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How National Aluminium Ginco’s Ajman hub makes façades fire-proof

Sponsored: National Aluminium Ginco explains why consultants have a “bigger role to play” in ensuring façades are fire-proof

National Aluminium & Steel Factory in Ajman produces fireproof building materials.
© ITP Media Group
National Aluminium & Steel Factory in Ajman produces fireproof building materials.

Aluminium façades – whether rightly or wrongly – come in for considerable criticism when it comes to fire and life safety. But the UAE’s National Aluminium Ginco has always adopted the highest standards to ensure the steel and aluminium panels it supplies to vital projects backed by the likes of Dubai Municipality are of the highest calibre.

National Aluminium Ginco is a subsidiary of the UAE’s Ginco Group of Companies, managed by brothers Arash and Arman. Located in the beating heart of Ajman’s thriving industrial district is the National Aluminium & Steel Factory. Equipped with efficient machinery and dedicated workers, this base fabricates steel and aluminium cladding that’s delivered to construction sites in the UAE, as well as Africa, and Russia among others.

Fire safety here falls into two categories: products and people. Syed Nasir, National Aluminium Ginco’s commercial manager and the man in charge of quality, health, safety, and the environment (QHSE), says safety is integral. The company’s internal policy sets this out clearly. It states that safety will “never be sacrificed for industrial progress” or profitability.

The factory is equipped with sophisticted machinery [© ITP].

At the National Aluminium & Steel Factory in Ajman, Dubai Civil Defence (DCD) regulations are followed to the letter. Fire safety is an important part of the orientation for new employees, and regular fire safety risk assessments are carried out to “illuminate or isolate” potential hazards, Nasir explains.

“If we identify anything that could become a risk, we eliminate it. Our approach is to eliminate any fire hazards to make sure our factory is safe and secure.”

When it comes to ensuring the steel and aluminium is fireproof, the company’s commitment is similarly unwavering. All new products undergo testing at the Dubai Central Laboratory, which is run by the Dubai Municipality, and the business boasts of other rigorous tests to ensure compliance with government regulations.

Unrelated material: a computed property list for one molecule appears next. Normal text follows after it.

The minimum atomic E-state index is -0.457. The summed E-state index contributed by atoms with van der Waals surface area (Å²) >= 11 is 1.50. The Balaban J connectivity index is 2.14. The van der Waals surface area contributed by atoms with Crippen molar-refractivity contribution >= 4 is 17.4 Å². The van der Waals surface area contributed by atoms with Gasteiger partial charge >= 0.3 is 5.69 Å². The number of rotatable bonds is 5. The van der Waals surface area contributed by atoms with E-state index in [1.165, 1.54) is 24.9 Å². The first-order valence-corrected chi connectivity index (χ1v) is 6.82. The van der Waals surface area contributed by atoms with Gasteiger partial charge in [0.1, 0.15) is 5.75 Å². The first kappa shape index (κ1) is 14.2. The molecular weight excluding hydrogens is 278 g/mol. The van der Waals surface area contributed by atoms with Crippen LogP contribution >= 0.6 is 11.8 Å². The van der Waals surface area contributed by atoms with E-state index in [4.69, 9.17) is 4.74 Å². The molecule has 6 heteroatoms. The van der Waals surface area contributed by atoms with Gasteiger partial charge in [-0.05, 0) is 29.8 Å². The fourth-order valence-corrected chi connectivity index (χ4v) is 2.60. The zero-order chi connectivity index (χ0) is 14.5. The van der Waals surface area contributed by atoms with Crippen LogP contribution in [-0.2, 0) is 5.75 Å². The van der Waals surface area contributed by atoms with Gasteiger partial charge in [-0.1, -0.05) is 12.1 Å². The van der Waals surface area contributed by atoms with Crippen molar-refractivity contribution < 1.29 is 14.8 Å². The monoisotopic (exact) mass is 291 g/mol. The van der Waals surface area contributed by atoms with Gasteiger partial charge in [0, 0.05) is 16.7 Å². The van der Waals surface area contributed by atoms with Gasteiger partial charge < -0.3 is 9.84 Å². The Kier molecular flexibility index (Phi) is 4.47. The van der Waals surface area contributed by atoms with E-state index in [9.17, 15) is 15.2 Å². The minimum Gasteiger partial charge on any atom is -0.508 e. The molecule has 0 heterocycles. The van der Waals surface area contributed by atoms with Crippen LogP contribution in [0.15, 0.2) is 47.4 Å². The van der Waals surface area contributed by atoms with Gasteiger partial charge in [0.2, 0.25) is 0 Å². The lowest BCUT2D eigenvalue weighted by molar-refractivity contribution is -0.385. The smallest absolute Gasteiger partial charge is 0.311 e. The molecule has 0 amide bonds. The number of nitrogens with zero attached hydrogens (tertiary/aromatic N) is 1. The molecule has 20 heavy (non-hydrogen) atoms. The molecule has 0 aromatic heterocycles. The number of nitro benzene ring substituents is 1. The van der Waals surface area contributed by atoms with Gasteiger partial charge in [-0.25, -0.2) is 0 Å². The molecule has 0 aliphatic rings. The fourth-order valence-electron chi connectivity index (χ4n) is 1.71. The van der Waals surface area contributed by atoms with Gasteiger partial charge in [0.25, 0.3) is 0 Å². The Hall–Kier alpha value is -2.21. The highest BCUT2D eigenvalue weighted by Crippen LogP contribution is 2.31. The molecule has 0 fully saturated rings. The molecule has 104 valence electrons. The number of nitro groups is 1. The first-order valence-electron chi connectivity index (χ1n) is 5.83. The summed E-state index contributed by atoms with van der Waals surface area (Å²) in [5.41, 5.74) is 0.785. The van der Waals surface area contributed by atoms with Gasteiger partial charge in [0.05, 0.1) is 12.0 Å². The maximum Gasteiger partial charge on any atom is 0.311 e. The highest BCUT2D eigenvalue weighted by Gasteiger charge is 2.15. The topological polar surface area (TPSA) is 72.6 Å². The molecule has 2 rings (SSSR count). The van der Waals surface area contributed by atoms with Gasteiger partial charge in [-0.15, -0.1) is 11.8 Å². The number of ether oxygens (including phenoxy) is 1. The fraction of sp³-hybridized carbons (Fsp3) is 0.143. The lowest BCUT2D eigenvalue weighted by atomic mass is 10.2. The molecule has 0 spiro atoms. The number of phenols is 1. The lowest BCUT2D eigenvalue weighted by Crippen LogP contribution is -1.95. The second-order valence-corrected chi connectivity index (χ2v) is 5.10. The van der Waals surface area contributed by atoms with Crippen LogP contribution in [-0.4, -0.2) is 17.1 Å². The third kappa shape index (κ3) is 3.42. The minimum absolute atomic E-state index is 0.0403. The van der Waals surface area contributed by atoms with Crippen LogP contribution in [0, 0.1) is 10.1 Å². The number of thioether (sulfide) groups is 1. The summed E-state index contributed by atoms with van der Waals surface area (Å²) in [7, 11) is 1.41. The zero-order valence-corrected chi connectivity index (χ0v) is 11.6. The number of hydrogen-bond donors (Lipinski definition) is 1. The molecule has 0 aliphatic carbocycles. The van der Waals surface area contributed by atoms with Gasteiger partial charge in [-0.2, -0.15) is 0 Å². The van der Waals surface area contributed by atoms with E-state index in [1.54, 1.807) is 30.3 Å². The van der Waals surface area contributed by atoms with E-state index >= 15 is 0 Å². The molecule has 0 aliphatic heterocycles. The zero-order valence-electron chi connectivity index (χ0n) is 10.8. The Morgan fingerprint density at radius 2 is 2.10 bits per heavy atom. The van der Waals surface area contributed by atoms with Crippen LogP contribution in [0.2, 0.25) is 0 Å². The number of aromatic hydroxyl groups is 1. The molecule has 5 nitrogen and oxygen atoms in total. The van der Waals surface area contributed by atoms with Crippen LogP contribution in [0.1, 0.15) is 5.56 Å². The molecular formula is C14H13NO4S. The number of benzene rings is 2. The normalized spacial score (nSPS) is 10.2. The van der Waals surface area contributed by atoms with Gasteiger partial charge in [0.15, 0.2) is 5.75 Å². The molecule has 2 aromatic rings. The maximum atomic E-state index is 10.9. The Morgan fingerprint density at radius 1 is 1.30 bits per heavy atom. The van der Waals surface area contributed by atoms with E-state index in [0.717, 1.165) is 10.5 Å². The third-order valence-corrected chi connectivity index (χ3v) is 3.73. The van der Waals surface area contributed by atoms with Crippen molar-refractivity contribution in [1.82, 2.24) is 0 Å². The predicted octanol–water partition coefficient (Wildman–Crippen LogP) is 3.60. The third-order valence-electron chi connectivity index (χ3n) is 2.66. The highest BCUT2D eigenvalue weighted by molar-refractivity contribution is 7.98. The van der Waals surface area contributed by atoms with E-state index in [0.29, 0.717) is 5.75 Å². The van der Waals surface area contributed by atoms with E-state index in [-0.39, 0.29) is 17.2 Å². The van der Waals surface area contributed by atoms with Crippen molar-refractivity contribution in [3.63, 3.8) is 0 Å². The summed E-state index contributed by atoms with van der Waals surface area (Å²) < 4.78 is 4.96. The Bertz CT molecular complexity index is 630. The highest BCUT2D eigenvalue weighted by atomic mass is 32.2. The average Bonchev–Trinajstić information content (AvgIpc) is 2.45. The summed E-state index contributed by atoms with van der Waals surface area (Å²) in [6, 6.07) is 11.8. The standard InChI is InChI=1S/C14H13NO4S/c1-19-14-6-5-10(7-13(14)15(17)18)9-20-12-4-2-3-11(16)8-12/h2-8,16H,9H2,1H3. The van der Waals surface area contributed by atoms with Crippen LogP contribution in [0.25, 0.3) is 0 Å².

Syed Nasir, National Aluminium Ginco.

The company did, however, face a challenge when major façades and cladding changes had to be made, following the roll out of the UAE’s updated Fire and Life Safety Code in 2018.

“It has increased our material costs,” says Nasir, when asked how the updated code affected the business.  “But by using new materials, the entire façade is more protected, so fires do not propagate to other floors. By doing it this way, we are reducing the risk of fire propagation,” he says.

“It is very important to fireproof aluminium façades because if you look at the total envelope of a building in Dubai, it is mainly covered in façade items. If you do not cover it with fireproof materials it will burn quickly. This is why it is very important to use the best materials,” he says.

One of the major benefits of the updated fire code is that it provides greater protection for high-rise towers. Nasir points out that, with buildings in densely populated areas, such as the Dubai Marina or Downtown, skyscrapers are packed seemingly shoulder to shoulder. This can be a problem if a fire breaks out in one building and those surrounding it aren’t fitted with fire-retardant façades that are less combustible.

The factory is located in Ajman [© ITP].

“That’s why we have to use fire-retardant materials, so that a fire will not propagate from one building to another building in the vicinity,” he adds.

Nasir also says fire consultants have a greater role to play in ensuring the best materials are used in construction.

“[The fire consultants] have a bigger role to play because all the drawings and submissions go through them. As a specialised façade sub-contractor, we are not authorised to upload such drawings to obtain approval from Dubai Civil Defence,” he says.

Only selected consultants are authorised by DCD to analyse the designs and upload these drawings, a precursor to securing approvals from the government.

Nasir says fire consultants need to stand “shoulder-to-shoulder” with material suppliers to ensure façade designs are safe and comply with DCD rules.

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